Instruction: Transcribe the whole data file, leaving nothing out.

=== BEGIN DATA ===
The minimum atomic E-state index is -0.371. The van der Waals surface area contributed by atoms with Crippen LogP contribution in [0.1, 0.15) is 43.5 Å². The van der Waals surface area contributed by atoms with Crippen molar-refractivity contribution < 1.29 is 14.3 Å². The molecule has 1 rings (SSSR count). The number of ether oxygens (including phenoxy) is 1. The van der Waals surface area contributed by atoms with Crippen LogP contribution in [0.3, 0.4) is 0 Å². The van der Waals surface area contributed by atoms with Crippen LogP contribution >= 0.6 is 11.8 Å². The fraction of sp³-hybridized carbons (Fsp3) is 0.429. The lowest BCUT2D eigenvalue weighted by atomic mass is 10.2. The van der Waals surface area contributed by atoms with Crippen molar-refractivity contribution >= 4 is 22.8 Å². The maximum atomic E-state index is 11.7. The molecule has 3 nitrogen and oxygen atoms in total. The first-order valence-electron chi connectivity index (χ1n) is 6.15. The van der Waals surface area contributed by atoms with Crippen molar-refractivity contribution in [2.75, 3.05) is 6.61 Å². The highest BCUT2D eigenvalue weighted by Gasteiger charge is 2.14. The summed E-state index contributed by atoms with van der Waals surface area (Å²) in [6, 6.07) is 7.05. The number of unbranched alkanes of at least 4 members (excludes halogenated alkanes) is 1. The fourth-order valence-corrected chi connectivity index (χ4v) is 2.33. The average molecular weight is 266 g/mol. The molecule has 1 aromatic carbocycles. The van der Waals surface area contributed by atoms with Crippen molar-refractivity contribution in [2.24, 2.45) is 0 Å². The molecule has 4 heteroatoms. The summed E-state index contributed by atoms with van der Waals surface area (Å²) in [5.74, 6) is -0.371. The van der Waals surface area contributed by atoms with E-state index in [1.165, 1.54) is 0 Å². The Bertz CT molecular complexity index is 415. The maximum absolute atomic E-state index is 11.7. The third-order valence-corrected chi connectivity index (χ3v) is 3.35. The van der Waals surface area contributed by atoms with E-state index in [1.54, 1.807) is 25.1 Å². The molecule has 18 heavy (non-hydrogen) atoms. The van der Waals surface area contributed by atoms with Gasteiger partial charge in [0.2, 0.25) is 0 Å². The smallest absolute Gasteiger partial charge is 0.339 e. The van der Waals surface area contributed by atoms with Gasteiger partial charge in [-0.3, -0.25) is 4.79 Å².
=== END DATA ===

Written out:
The minimum atomic E-state index is -0.371. The van der Waals surface area contributed by atoms with Crippen LogP contribution in [0.1, 0.15) is 43.5 Å². The van der Waals surface area contributed by atoms with Crippen molar-refractivity contribution < 1.29 is 14.3 Å². The molecule has 1 rings (SSSR count). The number of ether oxygens (including phenoxy) is 1. The van der Waals surface area contributed by atoms with Crippen LogP contribution in [0.3, 0.4) is 0 Å². The van der Waals surface area contributed by atoms with Crippen LogP contribution >= 0.6 is 11.8 Å². The fraction of sp³-hybridized carbons (Fsp3) is 0.429. The lowest BCUT2D eigenvalue weighted by atomic mass is 10.2. The van der Waals surface area contributed by atoms with Crippen molar-refractivity contribution >= 4 is 22.8 Å². The maximum atomic E-state index is 11.7. The molecule has 3 nitrogen and oxygen atoms in total. The first-order valence-electron chi connectivity index (χ1n) is 6.15. The van der Waals surface area contributed by atoms with Crippen molar-refractivity contribution in [2.75, 3.05) is 6.61 Å². The highest BCUT2D eigenvalue weighted by Gasteiger charge is 2.14. The summed E-state index contributed by atoms with van der Waals surface area (Å²) in [6, 6.07) is 7.05. The number of unbranched alkanes of at least 4 members (excludes halogenated alkanes) is 1. The fourth-order valence-corrected chi connectivity index (χ4v) is 2.33. The average molecular weight is 266 g/mol. The molecule has 1 aromatic carbocycles. The van der Waals surface area contributed by atoms with Crippen molar-refractivity contribution in [2.24, 2.45) is 0 Å². The molecule has 4 heteroatoms. The summed E-state index contributed by atoms with van der Waals surface area (Å²) in [5.74, 6) is -0.371. The van der Waals surface area contributed by atoms with E-state index in [1.165, 1.54) is 0 Å². The Bertz CT molecular complexity index is 415. The maximum absolute atomic E-state index is 11.7. The third-order valence-corrected chi connectivity index (χ3v) is 3.35. The van der Waals surface area contributed by atoms with E-state index in [1.54, 1.807) is 25.1 Å². The molecule has 18 heavy (non-hydrogen) atoms. The van der Waals surface area contributed by atoms with Gasteiger partial charge in [0.2, 0.25) is 0 Å². The smallest absolute Gasteiger partial charge is 0.339 e. The van der Waals surface area contributed by atoms with Gasteiger partial charge in [-0.3, -0.25) is 4.79 Å².